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My Gay Toronto - Bellini's 8 1/2

Rage and sorrow make perfect pop

Recently a friend posted on Facebook that he is loving the new Lana Del Rey CD. Underneath, in the always regrettable comments section, some asshole responded with “barf.” I deleted him with a vengeance. You see, I hate anyone who hates Lana Del Rey. Oh sure, her image, all slutty languor, is not to everyone’s taste, and even I am turned off by those big Joker lips. But I have been listening to Ultraviolence for seven continuous weeks, and I’m still discovering new things. It’s the most I’ve loved a CD since . . . well, since the last Lana CD, Born to Die (which I agree is not the cheeriest name for a CD). Simply put, Lana Del Rey is the first artist of the new century I have any respect for. She stands alone on the pop charts, riddled as they are with crap artists like Katy Perry and Rhianna and such caterwaul.

Where do I begin? Ultraviolence was produced by Dan Auerbach of the Black Keys, a band I know nothing about. But his work, and that of the other producers, is amazing. I know most people use the word “amazing” to describe a Starbucks latte or a TTC ride with no delays, but Auerbach’s work really does cause me to feel actual amazement when I listen to it. Ultraviolence is a wash of dense, throbbing hums. Listening to these bluesy torch songs with distorted wah wahs, wonky guitar chords and smoky piano runs is like wading into a warm lagoon in the moonlight. Lana’s voice is ethereal, echoey and layered, but still distinct enough to enunciate. And what lyrics. Lana’s songs are usually about how much she loves men, in all their fucked-up-ness, but these aren’t simple love songs, they’re a weird combination of rage and sorrow. There are four songs in a row in the middle of Ultraviolence that form the most perfect, complete statement any songwriter has ever produced – “Sad Girl,” “Pretty When I Cry,” “Money Power Glory,” and “Fucked My Way to the Top.” After listening to them, I feel drained. Imagine if Bèyonce ever sang anything quite so honest.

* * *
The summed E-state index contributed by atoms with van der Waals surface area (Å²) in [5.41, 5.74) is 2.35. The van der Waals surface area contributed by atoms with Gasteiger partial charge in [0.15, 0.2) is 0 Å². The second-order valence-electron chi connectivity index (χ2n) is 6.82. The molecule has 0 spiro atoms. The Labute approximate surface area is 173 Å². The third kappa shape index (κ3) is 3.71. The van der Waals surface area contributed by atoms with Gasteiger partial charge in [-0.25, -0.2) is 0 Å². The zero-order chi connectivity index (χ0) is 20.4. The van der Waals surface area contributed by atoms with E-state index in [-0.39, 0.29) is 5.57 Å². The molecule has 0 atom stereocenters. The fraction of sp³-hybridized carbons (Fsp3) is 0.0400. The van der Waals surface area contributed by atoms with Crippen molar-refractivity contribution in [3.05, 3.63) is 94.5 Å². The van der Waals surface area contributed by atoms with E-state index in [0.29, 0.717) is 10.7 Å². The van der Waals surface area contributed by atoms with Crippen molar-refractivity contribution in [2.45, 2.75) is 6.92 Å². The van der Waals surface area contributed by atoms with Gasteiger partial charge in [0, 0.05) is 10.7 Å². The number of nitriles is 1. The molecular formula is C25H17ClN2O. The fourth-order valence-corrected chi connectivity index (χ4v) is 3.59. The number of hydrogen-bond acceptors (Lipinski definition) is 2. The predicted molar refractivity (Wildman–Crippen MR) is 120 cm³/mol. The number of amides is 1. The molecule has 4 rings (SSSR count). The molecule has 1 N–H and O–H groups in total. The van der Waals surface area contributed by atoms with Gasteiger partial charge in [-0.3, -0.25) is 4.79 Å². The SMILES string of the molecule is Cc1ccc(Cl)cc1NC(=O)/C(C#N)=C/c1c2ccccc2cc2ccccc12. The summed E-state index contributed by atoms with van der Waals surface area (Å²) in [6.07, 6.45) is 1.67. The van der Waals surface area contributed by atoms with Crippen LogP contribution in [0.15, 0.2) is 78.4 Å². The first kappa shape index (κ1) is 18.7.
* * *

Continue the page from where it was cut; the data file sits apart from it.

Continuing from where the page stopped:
Lana’s career got off to a rough start when she appeared on SNL. It was an okay performance, but the next day some arsehole went on TV and dissed it, saying she looked lazy and unrehearsed. Then they made fun of the fact that her real name is Lizzy Grant and that she made up her whole image. This is terrible. What a phony. Wait till I tell Pink, Prince, Bono, Elvis Costello, Lady Gaga, Elton John, Judy Garland and Shania Twain. Maybe there was just too much hype over Born to Die, another grand statement with terrific tunes. (Still not convinced? Check out Miley Cyrus’s cover of ”Summertime Sadness.”) Then there was the Twitter spat with Kurt Cobain’s daughter after Lana made one of those offhanded remarks that might work better as a lyric, something about pop stars dying young. It was a perfect opportunity for Frances Bean to express umbrage, and who could blame her, but still.

I realize many people will never appreciate Lana. The music just doesn’t speak to them, nor can they respond to the old star glamour in her videos. And it is possible that Lana is already over, her best work behind her. But I’m not in this to celebrate a pop star. I’m only interested in songs that I think can stand along the greatest pop songs of the last 50 years, and she’s contributed about 20 at last count. I realize that the day will come when I will stop listening to Ultraviolence on a daily basis and go back to being my boring old self. But until then, it’s a Lana Del Rey world, and I just love being in it.

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